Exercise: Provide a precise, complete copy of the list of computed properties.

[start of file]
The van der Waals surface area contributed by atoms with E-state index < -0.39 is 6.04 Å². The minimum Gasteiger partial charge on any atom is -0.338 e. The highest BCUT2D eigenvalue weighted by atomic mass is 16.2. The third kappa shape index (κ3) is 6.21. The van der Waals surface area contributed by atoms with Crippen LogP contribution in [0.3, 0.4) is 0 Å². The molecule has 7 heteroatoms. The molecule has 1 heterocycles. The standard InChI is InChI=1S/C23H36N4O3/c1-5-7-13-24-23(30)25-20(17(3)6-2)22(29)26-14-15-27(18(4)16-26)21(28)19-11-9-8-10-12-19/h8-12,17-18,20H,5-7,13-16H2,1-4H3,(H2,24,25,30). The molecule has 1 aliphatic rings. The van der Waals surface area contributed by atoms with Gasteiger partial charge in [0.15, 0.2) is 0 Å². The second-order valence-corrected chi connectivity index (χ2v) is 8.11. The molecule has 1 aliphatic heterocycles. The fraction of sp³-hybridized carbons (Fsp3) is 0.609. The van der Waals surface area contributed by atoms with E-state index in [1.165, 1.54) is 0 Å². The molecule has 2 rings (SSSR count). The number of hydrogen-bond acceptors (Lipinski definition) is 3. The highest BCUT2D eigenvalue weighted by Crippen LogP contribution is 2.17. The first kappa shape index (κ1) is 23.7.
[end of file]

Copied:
The van der Waals surface area contributed by atoms with E-state index < -0.39 is 6.04 Å². The minimum Gasteiger partial charge on any atom is -0.338 e. The highest BCUT2D eigenvalue weighted by atomic mass is 16.2. The third kappa shape index (κ3) is 6.21. The van der Waals surface area contributed by atoms with Crippen LogP contribution in [0.3, 0.4) is 0 Å². The molecule has 7 heteroatoms. The molecule has 1 heterocycles. The standard InChI is InChI=1S/C23H36N4O3/c1-5-7-13-24-23(30)25-20(17(3)6-2)22(29)26-14-15-27(18(4)16-26)21(28)19-11-9-8-10-12-19/h8-12,17-18,20H,5-7,13-16H2,1-4H3,(H2,24,25,30). The molecule has 1 aliphatic rings. The van der Waals surface area contributed by atoms with Gasteiger partial charge in [0.15, 0.2) is 0 Å². The second-order valence-corrected chi connectivity index (χ2v) is 8.11. The molecule has 1 aliphatic heterocycles. The fraction of sp³-hybridized carbons (Fsp3) is 0.609. The van der Waals surface area contributed by atoms with E-state index in [1.165, 1.54) is 0 Å². The molecule has 2 rings (SSSR count). The number of hydrogen-bond acceptors (Lipinski definition) is 3. The highest BCUT2D eigenvalue weighted by Crippen LogP contribution is 2.17. The first kappa shape index (κ1) is 23.7.